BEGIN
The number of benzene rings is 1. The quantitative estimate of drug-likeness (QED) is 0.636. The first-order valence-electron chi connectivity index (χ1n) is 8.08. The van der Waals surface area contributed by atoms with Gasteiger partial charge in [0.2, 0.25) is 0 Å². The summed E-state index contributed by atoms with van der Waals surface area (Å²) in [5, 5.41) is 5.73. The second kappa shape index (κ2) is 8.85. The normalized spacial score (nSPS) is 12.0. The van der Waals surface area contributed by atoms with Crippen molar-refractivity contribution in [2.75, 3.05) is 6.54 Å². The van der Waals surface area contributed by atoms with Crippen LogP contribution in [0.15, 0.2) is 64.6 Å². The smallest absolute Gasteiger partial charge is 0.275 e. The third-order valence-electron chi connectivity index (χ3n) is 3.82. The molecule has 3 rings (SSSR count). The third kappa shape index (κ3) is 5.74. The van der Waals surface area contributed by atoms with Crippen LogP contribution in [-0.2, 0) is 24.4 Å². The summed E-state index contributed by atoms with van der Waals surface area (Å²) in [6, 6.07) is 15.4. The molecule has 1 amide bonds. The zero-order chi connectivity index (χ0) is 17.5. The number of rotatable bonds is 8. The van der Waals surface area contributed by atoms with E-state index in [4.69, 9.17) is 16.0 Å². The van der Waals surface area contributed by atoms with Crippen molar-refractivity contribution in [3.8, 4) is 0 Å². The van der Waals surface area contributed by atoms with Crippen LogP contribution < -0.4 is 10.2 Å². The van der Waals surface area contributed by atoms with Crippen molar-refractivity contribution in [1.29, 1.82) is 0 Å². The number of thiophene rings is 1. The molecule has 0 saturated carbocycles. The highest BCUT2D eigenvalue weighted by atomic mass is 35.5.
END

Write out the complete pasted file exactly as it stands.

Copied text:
The number of benzene rings is 1. The quantitative estimate of drug-likeness (QED) is 0.636. The first-order valence-electron chi connectivity index (χ1n) is 8.08. The van der Waals surface area contributed by atoms with Gasteiger partial charge in [0.2, 0.25) is 0 Å². The summed E-state index contributed by atoms with van der Waals surface area (Å²) in [5, 5.41) is 5.73. The second kappa shape index (κ2) is 8.85. The normalized spacial score (nSPS) is 12.0. The van der Waals surface area contributed by atoms with Crippen molar-refractivity contribution in [2.75, 3.05) is 6.54 Å². The van der Waals surface area contributed by atoms with Crippen LogP contribution in [0.15, 0.2) is 64.6 Å². The smallest absolute Gasteiger partial charge is 0.275 e. The third-order valence-electron chi connectivity index (χ3n) is 3.82. The molecule has 3 rings (SSSR count). The third kappa shape index (κ3) is 5.74. The van der Waals surface area contributed by atoms with Crippen LogP contribution in [-0.2, 0) is 24.4 Å². The summed E-state index contributed by atoms with van der Waals surface area (Å²) in [6, 6.07) is 15.4. The molecule has 1 amide bonds. The zero-order chi connectivity index (χ0) is 17.5. The number of rotatable bonds is 8. The van der Waals surface area contributed by atoms with E-state index in [4.69, 9.17) is 16.0 Å². The van der Waals surface area contributed by atoms with Crippen molar-refractivity contribution in [3.8, 4) is 0 Å². The van der Waals surface area contributed by atoms with Crippen LogP contribution < -0.4 is 10.2 Å². The van der Waals surface area contributed by atoms with Crippen molar-refractivity contribution in [1.29, 1.82) is 0 Å². The number of thiophene rings is 1. The molecule has 0 saturated carbocycles. The highest BCUT2D eigenvalue weighted by atomic mass is 35.5.